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"Only one thing is impossible for God: To find any sense in any copyright law on the planet." - Mark Twain


"To promote the Progress of Science and useful Arts, by securing for limited Times to Authors and Inventors the exclusive Right to their respective Writings and Discoveries." (Article I, Section 8, Clause 8 of the United States Constitution)

Copyright law in the United States is rooted in the desire to capture and leverage expressions of new ideas. At the same time, copyright law recognizes that the impetus to create is based on the ability to access already existing expressions of intellectual creativity and use them as platforms upon which we create anew. In addition, copyright law also provides mechanisms that allow us to use existing expressions of ideas to voice opinion, criticism, and dissent.

The academic scholarship and educational endeavors of our institution are based upon the capacity to create and distribute ideas. Most often these ideas have been captured and recorded, whether as literary works in traditional formats, or with the advent of technologies, in multiple electronic formats, and even as re-contextualized content that is examined from a scholarly perspective or used to educate. How do faculty and students keep abreast of the application of copyright law in their writing, research, instruction and education?

This purpose of this guide is to provide our faculty, students, staff and others in our community an understanding of copyright law and it's proper application in an academic environment. A better understanding and application of copyright law both avoids potential legal issues and makes us all better stewards of the intellectual property of others.

Where to Begin

If you have material you wish to use but are unsure of what to do about copyright. Here are some simple steps to help you determine what to do.

1. Determine if you are dealing with a copyrighted work.

Is the work in the public domain? Works in the public domain are no longer protected by copyright. Generally works created prior to 1923 are in the public domain. See the public domain tab to learn how to identify these works.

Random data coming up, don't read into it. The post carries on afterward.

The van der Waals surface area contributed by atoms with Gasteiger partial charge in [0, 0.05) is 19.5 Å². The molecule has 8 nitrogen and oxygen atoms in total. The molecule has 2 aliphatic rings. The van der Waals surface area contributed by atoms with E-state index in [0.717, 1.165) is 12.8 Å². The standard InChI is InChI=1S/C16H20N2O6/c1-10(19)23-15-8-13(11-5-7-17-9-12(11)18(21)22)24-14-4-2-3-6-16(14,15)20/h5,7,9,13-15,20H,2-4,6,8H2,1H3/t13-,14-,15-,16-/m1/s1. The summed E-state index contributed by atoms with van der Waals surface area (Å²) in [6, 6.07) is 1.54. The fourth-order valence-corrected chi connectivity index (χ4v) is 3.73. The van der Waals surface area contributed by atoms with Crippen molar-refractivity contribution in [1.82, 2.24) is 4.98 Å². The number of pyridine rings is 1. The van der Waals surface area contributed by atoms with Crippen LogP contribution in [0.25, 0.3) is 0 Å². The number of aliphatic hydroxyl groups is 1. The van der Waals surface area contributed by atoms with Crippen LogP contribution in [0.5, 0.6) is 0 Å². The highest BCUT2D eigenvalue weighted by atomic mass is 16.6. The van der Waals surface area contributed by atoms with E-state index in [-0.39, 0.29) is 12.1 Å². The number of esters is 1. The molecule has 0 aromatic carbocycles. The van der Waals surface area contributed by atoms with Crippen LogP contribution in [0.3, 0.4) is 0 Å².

2. If the work is copyrighted, then you need to pursue these paths.

  • Is the work licensed by the University, in which case the copyright is covered for you?
    • Check the University Library's collection of databases and electronic resources.
    • Check to see if the copyrighted resources you wish to use are licensed by your department.

‚ÄčIf licensed and your use is permitted by that license, proceed as the license permits.

  • If the work is not in the public domain or licensed for use, check to see ff there a legal exemption to copyright law that would allow you to use the work.
    • Section 110 (1) covering classroom performance and display
    • The TEACH Act (Section 110(2)) covering digital transmissions for performance and display
    • The DMCA exemptions
    • Section 107 covering fair use

3. If none of the above allows you to use a copyrighted work, then you must permission to use the work.

This guide provides detailed information and guidance on everything discussed above. Also available are tutorials, tools and additional resources.

Online Tutorials


This tool by the American Library Association will help you find out if a work is covered by U.S. copyright, calculate its terms of protection, and collect and publish the results (as a PDF) to save for your records or further vet with a copyright specialist.